- Line of sight of Performance: There are many things we could do with an athlete. However, if it does not fit into their plan, and ultimately have a clear rationale to influence performance then we would not use it.
- Quality Assurance: We use a peer review process to check and challenge everything we do within the EIS. At least on a monthly basis our practitioners will go through a process of practice supervision with a senior practitioner to provide this check and challenge.
- Assessment of Evidence: We use a process adapted from a process developed by the American Board of Family Practice in 2004 called the Strength of Recommendation Taxonomy to categorise the supplements we could potentially use with athletes. Subsequent to this there are processes in place to highlight best practice depending on the supplement used and its category.
- Risk Management: Every supplement we use must have evidence of going through a risk management process such as Informed Sport. Simply put without a batch test certificate we will not use the supplement with an athlete.
- Partnerships: Lead Performance Nutritionist Michael Naylor has led a program to develop partnerships with a series of companies who can provide us with safe, evidence based supplements to use with our athletes.
This is great for an elite athlete, with their support team to help them assess the need and assess the risk. This certainly can be a great challenge, supplements are unregulated. However, so is who can call themselves a Nutritionist. You can call yourself a nutritionist, even if you have not done any training. You can go to your local gym and see a “nutritionist”, chances are they have just done a weekend course in nutrition. So even saying go see an expert is tough to work out. That’s why a new register, the Sport and Exercise Nutrition Register (SENr) has been set up to provide quality assurance and regulation for those working in the field. To get on this register you must have a post graduate qualification in Sport and Exercise Nutrition, along with an undergraduate degree in either Dietetics or Sport Science. So if you want to assess the need, search this register to find out who the true experts are.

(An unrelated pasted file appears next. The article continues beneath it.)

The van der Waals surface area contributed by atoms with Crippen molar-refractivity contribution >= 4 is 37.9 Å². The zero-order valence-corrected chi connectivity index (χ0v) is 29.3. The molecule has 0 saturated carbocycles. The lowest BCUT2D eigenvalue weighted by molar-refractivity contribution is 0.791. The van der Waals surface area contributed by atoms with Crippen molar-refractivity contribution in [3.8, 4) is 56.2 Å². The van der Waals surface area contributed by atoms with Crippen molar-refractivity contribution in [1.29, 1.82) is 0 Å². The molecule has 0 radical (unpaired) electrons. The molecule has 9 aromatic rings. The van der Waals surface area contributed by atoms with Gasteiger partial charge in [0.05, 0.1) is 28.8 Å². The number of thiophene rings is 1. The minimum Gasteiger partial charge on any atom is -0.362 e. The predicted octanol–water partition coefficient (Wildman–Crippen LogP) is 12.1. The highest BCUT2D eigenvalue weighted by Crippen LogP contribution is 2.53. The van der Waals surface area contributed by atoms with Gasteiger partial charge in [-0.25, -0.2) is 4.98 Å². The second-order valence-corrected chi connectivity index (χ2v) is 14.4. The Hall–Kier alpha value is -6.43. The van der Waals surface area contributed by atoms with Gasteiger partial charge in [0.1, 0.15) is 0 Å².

Nutrition is confusing to the general public at the best of times. Every day there seems to be a new claim for a superfood, or a food or nutrient which will harm you. Supplements are no different. Fortunately, the European Food Standards Agency is working hard to clean up the claims been made. However, this will take time. A simple question to ask yourself is, could this be too good to be true? If it sounds like it then it probably is.
Let’s look at the common supplement area of fat burners. It’s surely too good to be true to believe you can pop a pill and burn fat. There is something which will help you lose weight though. It is called food. In my mind you are better off spending your hard earned money on good quality food than a fat burner. Maybe get a good cook book for Christmas or your next birthday.
At the EIS we appreciate there is a need to use supplements with our elite athletes. They are not a magic bullet. We do everything we can to assess the need and assess the risk. Yet still they are not a magic bullet. We believe food is incredible. We believe food can give athletes more time to train, make training more effective and get more of their performance. We believe food is powerful, and mix it with a good training plan then maybe there is a magic bullet.